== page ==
The Supreme Court in two opinions Monday limited the ability of certain immigrants to request release after six months in detention facilities, and also limited the ability of lower courts to consider class-action claims from detained immigrants.
In an 8-1 ruling, the high court found that the federal government is not required to give immigrants bond hearings after six months in detention, if those immigrants had already been ordered deported.
The case turned on an immigration law provision that governs the detention of immigrants who have been ordered removed, but not yet deported for various reasons. It was brought by Antonio Arteaga-Martinez, a Mexican citizen who re-entered the U.S. after being deported, and is now requesting humanitarian relief.
Though he has no criminal history, Arteaga-Martinez was detained without bond while the immigration judge considered his request for immigration protections. He was released on bond after lower courts ruled he was required to have a bond hearing.
But Justice Sonia Sotomayor, in the majority opinion Monday, wrote that there “is no plausible construction of the text” of that immigration provision that would require the government to provide bond hearings, where the government would also shoulder the burden of proof.
In such a hearing, an immigration judge considers if the immigrant is a flight risk or danger to the community and eligible to be released.
“On its face, the statute says nothing about bond hearings before immigration judges or burdens of proof, nor does it provide any other indication that such procedures are required,” Sotomayor wrote.
She was joined by Chief Justice John G. Roberts Jr., Clarence Thomas, Samuel A. Alito Jr., Elena Kagan, Neil M. Gorsuch, Brett M. Kavanaugh and Amy Coney Barrett. Justice Stephen G. Breyer dissented.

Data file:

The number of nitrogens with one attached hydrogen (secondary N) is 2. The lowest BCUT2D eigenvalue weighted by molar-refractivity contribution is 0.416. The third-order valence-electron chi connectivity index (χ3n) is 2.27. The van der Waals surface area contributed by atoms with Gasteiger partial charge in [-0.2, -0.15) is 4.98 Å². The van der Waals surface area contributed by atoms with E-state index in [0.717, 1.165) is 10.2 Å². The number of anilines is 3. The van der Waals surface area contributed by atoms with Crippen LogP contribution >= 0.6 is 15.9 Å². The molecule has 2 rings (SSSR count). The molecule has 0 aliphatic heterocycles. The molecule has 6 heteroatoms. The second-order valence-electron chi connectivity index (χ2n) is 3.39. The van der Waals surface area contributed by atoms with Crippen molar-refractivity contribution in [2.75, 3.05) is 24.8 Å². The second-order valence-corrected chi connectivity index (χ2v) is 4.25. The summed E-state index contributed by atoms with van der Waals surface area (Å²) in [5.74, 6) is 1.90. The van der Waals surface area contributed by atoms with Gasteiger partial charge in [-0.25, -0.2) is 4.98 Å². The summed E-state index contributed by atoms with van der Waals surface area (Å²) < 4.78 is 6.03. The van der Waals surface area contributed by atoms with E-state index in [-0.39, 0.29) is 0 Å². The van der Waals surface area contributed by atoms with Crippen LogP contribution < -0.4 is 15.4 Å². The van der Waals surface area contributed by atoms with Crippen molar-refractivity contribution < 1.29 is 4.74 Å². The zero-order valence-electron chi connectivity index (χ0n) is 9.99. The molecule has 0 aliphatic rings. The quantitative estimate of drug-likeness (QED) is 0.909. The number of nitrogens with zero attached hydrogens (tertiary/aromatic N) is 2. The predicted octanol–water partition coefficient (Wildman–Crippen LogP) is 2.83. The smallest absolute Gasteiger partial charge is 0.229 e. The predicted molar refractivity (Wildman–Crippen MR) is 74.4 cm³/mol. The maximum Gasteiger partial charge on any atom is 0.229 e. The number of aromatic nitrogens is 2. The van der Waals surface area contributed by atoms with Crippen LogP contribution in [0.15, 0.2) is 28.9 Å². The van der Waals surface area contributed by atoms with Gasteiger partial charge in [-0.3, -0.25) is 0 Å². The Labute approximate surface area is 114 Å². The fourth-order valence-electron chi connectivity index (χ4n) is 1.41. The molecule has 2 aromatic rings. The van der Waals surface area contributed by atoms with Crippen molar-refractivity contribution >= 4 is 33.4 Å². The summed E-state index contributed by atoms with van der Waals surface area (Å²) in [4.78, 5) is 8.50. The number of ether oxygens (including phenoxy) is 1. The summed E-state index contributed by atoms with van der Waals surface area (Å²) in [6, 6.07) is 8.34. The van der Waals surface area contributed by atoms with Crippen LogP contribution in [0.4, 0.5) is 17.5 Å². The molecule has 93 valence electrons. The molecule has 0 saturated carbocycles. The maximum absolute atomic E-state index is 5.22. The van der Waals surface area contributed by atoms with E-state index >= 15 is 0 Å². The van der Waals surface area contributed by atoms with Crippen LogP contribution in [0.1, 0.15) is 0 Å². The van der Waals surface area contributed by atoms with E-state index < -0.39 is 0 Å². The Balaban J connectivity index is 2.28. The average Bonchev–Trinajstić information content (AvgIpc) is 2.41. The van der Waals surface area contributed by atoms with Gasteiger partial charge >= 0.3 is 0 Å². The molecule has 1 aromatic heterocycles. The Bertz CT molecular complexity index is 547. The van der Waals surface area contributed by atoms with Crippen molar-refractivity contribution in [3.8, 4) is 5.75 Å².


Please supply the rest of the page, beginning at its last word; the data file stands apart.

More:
In a second case also related to bond hearings, the Supreme Court found that lower courts may not consider class-action claims related to immigration detention issues.
That case also was brought by several foreign citizens who were previously deported and are now seeking release from detention while immigration judges considered their requests for protection.
Lower court judges had ordered the government to provide bond hearings not only for these immigrants, but also to other immigrants in similar positions.
But the high court, in a majority opinion written by Alito, ruled the lower court judges had “exceeded their jurisdiction in awarding such relief.”
In a partial dissent, Sotomayor criticized the majority’s opinion as a “blinkered analysis” that “will leave many vulnerable noncitizens unable to protect their rights.”
Sotomayor noted that immigrants facing deportation are less likely to understand the U.S. legal system or be fluent in English, and those fighting from remote detention facilities may have limited access to lawyers.
“It is one matter to expect noncitizens facing these obstacles to defend against their removal in immigration court,” Sotomayor wrote. “It is another entirely to place upon each of them the added burden of contesting systemic violations of their rights through discrete, collateral, federal-court proceedings.”
As a result, the “inevitable consequence of barring classwide injunctive relief will be that those violations will go unremedied,” Sotomayor wrote in the dissent, which Kagan joined and Breyer joined in part.
Matt Adams, an attorney with the Northwest Immigrant Rights Project who argued on behalf of the immigrants in this case, said this high court ruling “has created a significant obstacle for detained immigrants.”
“Without classwide injunctions, most detained immigrants will have no meaningful mechanism to seek relief from policies or practices that they allege violate their rights,” Adams wrote in an email. “This is because most litigation challenging regulations or agency policies drags on for years, and in the meantime there is no opportunity for meaningful relief.”
However, in the first case the high court did not reach Arteaga-Martinez’s claims that bond hearings after six months may be required by the Constitution’s due process clause, explicitly leaving that question open for lower courts to consider.
Pratik A. Shah of Akin Gump, Arteaga-Martinez’s lawyer, said in an email Monday that “we look forward to litigating [those questions] on remand.”
A representative for the Justice Department declined to comment.
The two cases, argued back-to-back in January, marks the latest instance where the Supreme Court has made it harder for detained immigrants to fight to be released while their cases proceed.
In 2019, the high court found that foreign citizens detained under the authority of a different immigration statute do not have the right to bond hearings.